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The New Rules of Engagement

I'm sure I'm not unique in my reaction to the Draper-McBride debacle that broke over the Easter weekend. Dismayed, a little saddened – but not wholly surprised.

One would have hoped that the government's efforts were currently concentrated on shoring up our crippled economy, rather than seeking to smear its opponents. Confirmation that it's not, however, serves to further erode what little trust is still placed in the Labour 'brand'.

The debate over Brown's role in the affair also highlights one of the most crucial concerns of current consumer thinking. A constant deferral of responsibility is commonly cited as the cause of the mess we find ourselves in. And yet, consumer trust has never been so vital to brand buy-in and continuing brand relevance.

A 'Crunch'-focused project we recently undertook, to further our own understanding, revealed that the shift in the way consumers are relating to the world around them is even more profound than most assume. We identified six key 'survival rules' that consumers are adopting to face the post-'Crunch' world.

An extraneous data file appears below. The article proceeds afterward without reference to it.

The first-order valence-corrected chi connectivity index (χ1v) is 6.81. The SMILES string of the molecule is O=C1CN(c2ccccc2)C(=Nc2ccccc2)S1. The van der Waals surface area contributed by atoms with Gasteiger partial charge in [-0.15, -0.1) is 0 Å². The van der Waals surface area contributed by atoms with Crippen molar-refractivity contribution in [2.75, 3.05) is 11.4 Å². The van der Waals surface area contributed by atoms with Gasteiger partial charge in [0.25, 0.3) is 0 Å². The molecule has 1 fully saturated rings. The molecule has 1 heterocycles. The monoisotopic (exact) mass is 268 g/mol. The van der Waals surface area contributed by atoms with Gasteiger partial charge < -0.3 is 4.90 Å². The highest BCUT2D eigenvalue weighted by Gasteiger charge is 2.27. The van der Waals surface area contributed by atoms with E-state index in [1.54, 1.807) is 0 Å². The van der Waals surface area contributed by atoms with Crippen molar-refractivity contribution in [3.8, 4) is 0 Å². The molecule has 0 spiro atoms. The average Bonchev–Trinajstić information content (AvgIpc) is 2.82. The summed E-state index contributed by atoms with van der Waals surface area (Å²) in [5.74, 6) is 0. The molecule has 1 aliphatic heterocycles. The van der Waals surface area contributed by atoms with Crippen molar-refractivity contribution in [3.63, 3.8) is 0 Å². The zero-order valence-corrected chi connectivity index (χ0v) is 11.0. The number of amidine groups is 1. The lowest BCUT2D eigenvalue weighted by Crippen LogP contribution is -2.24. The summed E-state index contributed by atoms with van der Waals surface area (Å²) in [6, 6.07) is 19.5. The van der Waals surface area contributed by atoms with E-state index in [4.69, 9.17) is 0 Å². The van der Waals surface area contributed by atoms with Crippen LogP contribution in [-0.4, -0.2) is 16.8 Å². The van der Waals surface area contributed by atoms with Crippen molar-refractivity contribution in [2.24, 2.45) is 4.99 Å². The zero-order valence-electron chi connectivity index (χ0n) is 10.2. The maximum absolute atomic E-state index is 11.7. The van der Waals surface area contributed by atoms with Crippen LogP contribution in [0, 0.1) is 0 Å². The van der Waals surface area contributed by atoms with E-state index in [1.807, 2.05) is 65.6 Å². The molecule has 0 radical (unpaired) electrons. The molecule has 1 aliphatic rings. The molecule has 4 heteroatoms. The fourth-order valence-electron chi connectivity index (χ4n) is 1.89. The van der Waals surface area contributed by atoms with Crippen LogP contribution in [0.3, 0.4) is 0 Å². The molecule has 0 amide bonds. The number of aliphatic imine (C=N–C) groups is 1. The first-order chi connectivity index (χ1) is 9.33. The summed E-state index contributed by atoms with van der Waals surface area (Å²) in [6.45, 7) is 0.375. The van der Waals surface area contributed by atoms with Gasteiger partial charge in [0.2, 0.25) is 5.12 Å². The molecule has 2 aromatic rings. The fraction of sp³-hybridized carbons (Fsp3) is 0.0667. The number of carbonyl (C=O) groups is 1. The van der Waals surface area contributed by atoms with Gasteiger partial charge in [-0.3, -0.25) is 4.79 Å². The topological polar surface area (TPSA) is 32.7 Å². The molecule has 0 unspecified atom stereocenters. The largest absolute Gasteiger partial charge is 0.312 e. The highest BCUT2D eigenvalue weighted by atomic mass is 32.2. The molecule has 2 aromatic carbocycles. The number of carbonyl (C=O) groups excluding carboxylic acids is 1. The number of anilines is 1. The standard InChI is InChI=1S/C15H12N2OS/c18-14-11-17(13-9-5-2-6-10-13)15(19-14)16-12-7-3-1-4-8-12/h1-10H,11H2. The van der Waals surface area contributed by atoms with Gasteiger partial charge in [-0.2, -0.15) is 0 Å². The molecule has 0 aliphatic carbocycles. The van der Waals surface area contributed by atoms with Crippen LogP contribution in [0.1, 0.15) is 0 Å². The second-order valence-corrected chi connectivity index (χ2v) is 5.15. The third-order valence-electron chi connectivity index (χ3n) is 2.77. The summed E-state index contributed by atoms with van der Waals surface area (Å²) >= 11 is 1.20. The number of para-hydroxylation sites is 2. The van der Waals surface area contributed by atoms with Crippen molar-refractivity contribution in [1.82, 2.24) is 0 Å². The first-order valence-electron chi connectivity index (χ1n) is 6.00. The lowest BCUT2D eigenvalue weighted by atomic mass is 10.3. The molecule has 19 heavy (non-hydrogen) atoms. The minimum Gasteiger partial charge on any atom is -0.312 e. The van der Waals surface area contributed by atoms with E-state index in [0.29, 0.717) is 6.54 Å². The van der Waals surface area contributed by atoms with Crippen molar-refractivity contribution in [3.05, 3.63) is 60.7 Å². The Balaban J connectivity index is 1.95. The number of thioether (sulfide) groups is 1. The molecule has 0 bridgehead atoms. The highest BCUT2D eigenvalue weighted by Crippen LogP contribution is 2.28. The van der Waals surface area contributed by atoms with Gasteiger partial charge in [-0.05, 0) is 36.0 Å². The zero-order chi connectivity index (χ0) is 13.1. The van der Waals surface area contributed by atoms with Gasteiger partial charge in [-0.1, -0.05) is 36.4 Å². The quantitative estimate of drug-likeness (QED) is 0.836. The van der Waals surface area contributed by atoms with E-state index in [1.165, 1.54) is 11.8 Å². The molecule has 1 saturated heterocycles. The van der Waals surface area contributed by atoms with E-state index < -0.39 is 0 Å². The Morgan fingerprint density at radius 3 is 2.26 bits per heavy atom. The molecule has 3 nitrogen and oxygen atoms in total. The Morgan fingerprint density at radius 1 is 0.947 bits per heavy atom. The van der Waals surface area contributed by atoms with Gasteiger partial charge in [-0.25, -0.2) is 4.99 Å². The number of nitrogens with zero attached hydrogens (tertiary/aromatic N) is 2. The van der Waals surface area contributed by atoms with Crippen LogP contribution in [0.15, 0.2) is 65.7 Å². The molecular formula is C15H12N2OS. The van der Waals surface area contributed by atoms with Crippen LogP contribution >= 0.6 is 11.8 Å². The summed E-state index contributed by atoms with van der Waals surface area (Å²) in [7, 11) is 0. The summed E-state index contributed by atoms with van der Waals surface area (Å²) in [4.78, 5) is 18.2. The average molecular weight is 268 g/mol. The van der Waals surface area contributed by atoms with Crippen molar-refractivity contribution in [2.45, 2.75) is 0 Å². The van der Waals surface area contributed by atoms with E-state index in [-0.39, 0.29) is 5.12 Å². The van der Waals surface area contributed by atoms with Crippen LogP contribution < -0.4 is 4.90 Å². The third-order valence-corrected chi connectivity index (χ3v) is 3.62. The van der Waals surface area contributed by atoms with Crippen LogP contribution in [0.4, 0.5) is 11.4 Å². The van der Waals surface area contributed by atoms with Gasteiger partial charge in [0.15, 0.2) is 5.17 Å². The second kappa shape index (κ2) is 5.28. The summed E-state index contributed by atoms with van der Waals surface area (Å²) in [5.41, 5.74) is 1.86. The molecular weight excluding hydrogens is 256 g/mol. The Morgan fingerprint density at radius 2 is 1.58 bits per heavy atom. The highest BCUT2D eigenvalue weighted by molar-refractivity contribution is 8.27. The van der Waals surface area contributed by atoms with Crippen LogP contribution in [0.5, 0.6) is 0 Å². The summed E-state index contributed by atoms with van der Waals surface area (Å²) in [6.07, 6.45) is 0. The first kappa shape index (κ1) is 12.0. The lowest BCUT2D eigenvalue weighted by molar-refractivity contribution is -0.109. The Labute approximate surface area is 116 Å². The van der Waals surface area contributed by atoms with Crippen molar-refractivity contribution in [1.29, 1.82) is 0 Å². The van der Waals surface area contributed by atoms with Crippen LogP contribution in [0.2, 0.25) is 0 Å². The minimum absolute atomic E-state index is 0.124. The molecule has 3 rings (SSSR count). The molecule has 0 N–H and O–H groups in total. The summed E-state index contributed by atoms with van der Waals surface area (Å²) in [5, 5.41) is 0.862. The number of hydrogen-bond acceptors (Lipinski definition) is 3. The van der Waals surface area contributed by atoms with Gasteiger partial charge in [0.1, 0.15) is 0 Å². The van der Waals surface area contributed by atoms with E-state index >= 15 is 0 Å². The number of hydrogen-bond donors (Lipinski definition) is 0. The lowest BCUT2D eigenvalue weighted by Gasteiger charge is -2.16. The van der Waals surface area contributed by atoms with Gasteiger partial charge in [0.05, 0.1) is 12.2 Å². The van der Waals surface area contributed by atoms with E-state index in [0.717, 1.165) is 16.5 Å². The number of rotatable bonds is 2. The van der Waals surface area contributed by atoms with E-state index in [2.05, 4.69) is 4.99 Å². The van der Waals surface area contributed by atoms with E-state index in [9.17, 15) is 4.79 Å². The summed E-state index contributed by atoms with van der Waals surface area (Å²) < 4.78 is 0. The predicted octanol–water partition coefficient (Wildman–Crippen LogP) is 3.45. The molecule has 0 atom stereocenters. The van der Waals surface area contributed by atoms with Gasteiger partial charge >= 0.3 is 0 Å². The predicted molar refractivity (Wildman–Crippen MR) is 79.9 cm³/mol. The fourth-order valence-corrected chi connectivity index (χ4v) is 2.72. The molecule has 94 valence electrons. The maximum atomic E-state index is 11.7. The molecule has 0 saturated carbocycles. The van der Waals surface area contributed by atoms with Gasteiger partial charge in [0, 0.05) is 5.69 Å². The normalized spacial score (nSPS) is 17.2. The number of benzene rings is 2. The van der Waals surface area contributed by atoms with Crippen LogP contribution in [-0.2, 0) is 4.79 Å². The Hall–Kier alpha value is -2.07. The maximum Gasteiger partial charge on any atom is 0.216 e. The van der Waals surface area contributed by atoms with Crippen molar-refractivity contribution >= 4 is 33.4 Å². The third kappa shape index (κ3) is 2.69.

Diminished belief in previously accepted 'authority' figures is consistent to responses. Emerging from this diminished trust is survival rule number one: an increased belief in the need for self-reliance and 'attentiveness'. This has interesting implications for financial brands but also for the brand community as a whole.

One such implication is that consumers are much more alert to differences between how brands are projecting themselves through different channels; whether their staff behaviour is in line with their advertising and so on.

It is vital that all brands, whether part of the political or commercial arena, not only talk the talk of the post-'Crunch' world, but also walk the walk and engage with real behavioural change.

To coin a relationship metaphor, consumers are seeking a fresh start – post-betrayal – in their brand 'marriages'. Clearly, when it comes to financial brands, people are not seeking a literal 'apology'; that would further undermine confidence when it is already in short supply. Instead, and while they appreciate a renewed need for self-reliance, what they seek is to be shown the way to a new model of security and transparency.

Of course, self-reliance is not the only principle guiding these new consumer 'rules'. There isn't the space here to explain all of them but the fact that they have emerged at all points towards one crucial learning: consumers perceive the post-'Crunch' world to be a fundamentally different place. Brands that respond to this by recognising that the rules of engagement have shifted are in a stronger position and more likely to flourish.

 

Lizzie Haycocks
Copyright © Association for Qualitative Research, 2009